About the Finding Aid / Processing Information

Columbia University Libraries, Burke Library at Union Theological Seminary

Processing Information

Metal clips and staples were removed from materials and folded items were flattened. Materials were placed in new acid-free folders and boxes. Acidic items were photocopied on to acid-free paper, and the fragile originals separated by interleaving with acid-free paper as needed. Any items in an advanced state of deterioration were placed in Mylar envelopes. The finding aid was created by Gregory Adam Scott in 2010, reviewed and updated by Brigette C. Kamsler in 2014 with the support of the Henry Luce Foundation, and edited by Leah Edelman in 2022.

Revision Description

2022-02-24 PDF converted to EAD and description updated by Leah Edelman.

Subject Headings

The subject headings listed below are found in this collection. Links below allow searches at Columbia University through the Archival Collections Portal and through CLIO, the catalog for Columbia University Libraries, as well as ArchiveGRID, a catalog that allows users to search the holdings of multiple research libraries and archives.

All links open new windows.

Subject

Heading "CUL Archives:"
"Portal"
"CUL Collections:"
"CLIO"
"Nat'l / Int'l Archives:"
"ArchivedGRID"
Daniels, Helen (Dunn), 1892-1978 -- : Archives Portal CLIO ArchiveGRID
Daniels, John Horton, 1891-1974 -- : Archives Portal CLIO ArchiveGRID
Missions, Medical -- China Portal CLIO ArchiveGRID

History / Biographical Note

Biographical / Historical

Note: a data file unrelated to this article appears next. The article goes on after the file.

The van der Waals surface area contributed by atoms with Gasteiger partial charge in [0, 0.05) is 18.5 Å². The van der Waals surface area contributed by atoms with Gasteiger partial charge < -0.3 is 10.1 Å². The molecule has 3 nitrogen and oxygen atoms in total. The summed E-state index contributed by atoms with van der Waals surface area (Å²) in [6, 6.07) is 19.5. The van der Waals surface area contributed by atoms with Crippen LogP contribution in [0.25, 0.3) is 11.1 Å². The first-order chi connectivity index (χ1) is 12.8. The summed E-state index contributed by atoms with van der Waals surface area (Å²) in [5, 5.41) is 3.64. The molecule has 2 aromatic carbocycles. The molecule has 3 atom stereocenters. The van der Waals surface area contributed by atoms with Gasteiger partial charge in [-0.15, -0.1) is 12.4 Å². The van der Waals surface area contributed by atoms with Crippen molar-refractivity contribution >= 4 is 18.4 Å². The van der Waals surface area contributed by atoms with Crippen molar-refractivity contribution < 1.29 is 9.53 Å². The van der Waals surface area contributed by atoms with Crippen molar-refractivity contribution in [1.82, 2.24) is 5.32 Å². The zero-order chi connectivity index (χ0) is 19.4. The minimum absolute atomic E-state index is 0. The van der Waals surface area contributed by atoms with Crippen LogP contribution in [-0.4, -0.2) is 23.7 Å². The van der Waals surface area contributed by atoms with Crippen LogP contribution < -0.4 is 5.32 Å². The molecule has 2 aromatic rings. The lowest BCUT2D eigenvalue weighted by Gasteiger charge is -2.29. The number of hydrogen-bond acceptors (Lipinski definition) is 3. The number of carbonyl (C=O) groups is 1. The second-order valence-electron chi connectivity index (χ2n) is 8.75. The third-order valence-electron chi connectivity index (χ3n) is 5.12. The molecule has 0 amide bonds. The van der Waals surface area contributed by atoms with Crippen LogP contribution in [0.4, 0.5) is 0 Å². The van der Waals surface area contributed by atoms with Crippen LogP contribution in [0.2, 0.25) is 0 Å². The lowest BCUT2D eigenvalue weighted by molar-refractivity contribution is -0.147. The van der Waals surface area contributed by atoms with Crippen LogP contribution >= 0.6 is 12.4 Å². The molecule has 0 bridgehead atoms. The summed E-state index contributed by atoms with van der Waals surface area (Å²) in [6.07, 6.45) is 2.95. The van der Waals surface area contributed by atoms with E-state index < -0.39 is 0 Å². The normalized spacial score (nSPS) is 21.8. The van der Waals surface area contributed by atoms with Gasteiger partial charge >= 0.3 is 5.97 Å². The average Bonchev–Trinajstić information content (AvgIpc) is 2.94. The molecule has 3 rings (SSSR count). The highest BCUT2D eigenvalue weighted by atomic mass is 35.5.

John Horton Daniels was born on September 22, 1891 in Minneapolis, MN, the son of Frank Birchard Daniels and Florence Louisa Farrington. He graduated with a B.A. from the University of Minnesota in 1914 and entered the medical school that fall, but transferred to the College of Physicians and Surgeons of Columbia University in 1916, receiving his M.D. in 1918. Helen Dunn was born on May 11 1892 in Minneapolis to Frederic Earle and Harriet Augusta (Lewis) Dunn. She received her B.A. from the University of Minnesota in 1915, and was involved with the YMCA at the University of Wisconsin. She and John Horton were married on August 14, 1919, and later that year went to China as missionaries under the auspices of the Presbyterian General Board of Foreign Missions. The two initially studied at the Language School at the University of Nanking, and John Horton worked as a member of the medical staff of the University Hospital. During the 1927 "Nanking Incident," when troops of the National Revolutionary Army assaulted the warlord armies controlling Nanjing, the couple had to flee to the safety of an American gunboat. They were eventually brought home to Minneapolis where Helen gave birth to their first child, John Horton. The elder John Horton worked at the Student Health Service at the University of Minnesota from 1927 to 1930, after which the family returned to Nanjing. He was appointed head of the University Hospital, while Helen researched a history and guidebook for the city, which was never published. The family was on furlough during the Nanjing Massacre of December 1937, but returned to the city in August 1938 and remained for three years. In January 1941, the growing military threat from Japan prompted most of the family to return to Minneapolis while John Horton remained in Nanjing. In the fall of that year Helen became ill and John Horton intended to return to her, but was en route in Manila when Pearl Harbor was attacked. He was interned as a civilian by the Japanese military, and managed to do some work as a physician in the camp. He was eventually released in 1943 as part of a prisoner exchange with the United States. After the end of the war, the couple returned to Nanjing to resume their work, but nearly a decade of conflict had drained the resources of the hospital. After working for one year under the new People's Republic of China, the couple returned home in 1950. John Horton served as director of the Associated Mission Medical Office of the National Council of Churches' Division of Foreign Missions, part of the NCCCUSA. He retired in 1960 and died in Los Angeles in 1974. Helen died in Los Angeles in 1978.